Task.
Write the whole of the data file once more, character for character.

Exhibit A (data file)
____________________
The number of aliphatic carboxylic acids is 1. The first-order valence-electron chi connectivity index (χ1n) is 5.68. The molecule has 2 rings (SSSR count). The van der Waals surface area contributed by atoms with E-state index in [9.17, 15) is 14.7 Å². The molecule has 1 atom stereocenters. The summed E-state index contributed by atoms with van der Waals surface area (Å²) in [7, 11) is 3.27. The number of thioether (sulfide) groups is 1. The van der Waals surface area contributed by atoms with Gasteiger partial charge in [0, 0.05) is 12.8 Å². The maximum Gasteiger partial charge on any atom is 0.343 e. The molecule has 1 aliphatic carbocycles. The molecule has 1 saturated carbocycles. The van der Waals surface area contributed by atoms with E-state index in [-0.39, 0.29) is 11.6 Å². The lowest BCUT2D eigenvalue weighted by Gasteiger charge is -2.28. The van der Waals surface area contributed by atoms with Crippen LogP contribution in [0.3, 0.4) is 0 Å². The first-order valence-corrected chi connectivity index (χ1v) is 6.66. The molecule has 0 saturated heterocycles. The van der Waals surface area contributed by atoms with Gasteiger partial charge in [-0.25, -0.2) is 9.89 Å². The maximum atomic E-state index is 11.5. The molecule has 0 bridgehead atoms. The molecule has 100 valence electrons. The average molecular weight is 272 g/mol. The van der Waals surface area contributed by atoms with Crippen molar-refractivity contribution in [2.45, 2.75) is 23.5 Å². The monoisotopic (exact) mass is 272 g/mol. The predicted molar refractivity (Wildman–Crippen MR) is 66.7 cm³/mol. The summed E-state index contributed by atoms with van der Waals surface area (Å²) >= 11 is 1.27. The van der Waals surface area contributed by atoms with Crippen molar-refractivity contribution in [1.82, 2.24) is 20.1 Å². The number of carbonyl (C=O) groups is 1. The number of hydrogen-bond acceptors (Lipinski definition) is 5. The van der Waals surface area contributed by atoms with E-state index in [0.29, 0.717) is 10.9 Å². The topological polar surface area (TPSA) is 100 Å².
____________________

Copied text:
The number of aliphatic carboxylic acids is 1. The first-order valence-electron chi connectivity index (χ1n) is 5.68. The molecule has 2 rings (SSSR count). The van der Waals surface area contributed by atoms with E-state index in [9.17, 15) is 14.7 Å². The molecule has 1 atom stereocenters. The summed E-state index contributed by atoms with van der Waals surface area (Å²) in [7, 11) is 3.27. The number of thioether (sulfide) groups is 1. The van der Waals surface area contributed by atoms with Gasteiger partial charge in [0, 0.05) is 12.8 Å². The maximum Gasteiger partial charge on any atom is 0.343 e. The molecule has 1 aliphatic carbocycles. The molecule has 1 saturated carbocycles. The van der Waals surface area contributed by atoms with E-state index in [-0.39, 0.29) is 11.6 Å². The lowest BCUT2D eigenvalue weighted by Gasteiger charge is -2.28. The van der Waals surface area contributed by atoms with Crippen LogP contribution in [0.3, 0.4) is 0 Å². The first-order valence-corrected chi connectivity index (χ1v) is 6.66. The molecule has 0 saturated heterocycles. The van der Waals surface area contributed by atoms with Gasteiger partial charge in [-0.25, -0.2) is 9.89 Å². The maximum atomic E-state index is 11.5. The molecule has 0 bridgehead atoms. The molecule has 100 valence electrons. The average molecular weight is 272 g/mol. The van der Waals surface area contributed by atoms with Crippen molar-refractivity contribution in [2.45, 2.75) is 23.5 Å². The monoisotopic (exact) mass is 272 g/mol. The predicted molar refractivity (Wildman–Crippen MR) is 66.7 cm³/mol. The summed E-state index contributed by atoms with van der Waals surface area (Å²) >= 11 is 1.27. The van der Waals surface area contributed by atoms with Crippen molar-refractivity contribution in [1.82, 2.24) is 20.1 Å². The number of carbonyl (C=O) groups is 1. The number of hydrogen-bond acceptors (Lipinski definition) is 5. The van der Waals surface area contributed by atoms with E-state index in [0.29, 0.717) is 10.9 Å². The topological polar surface area (TPSA) is 100 Å².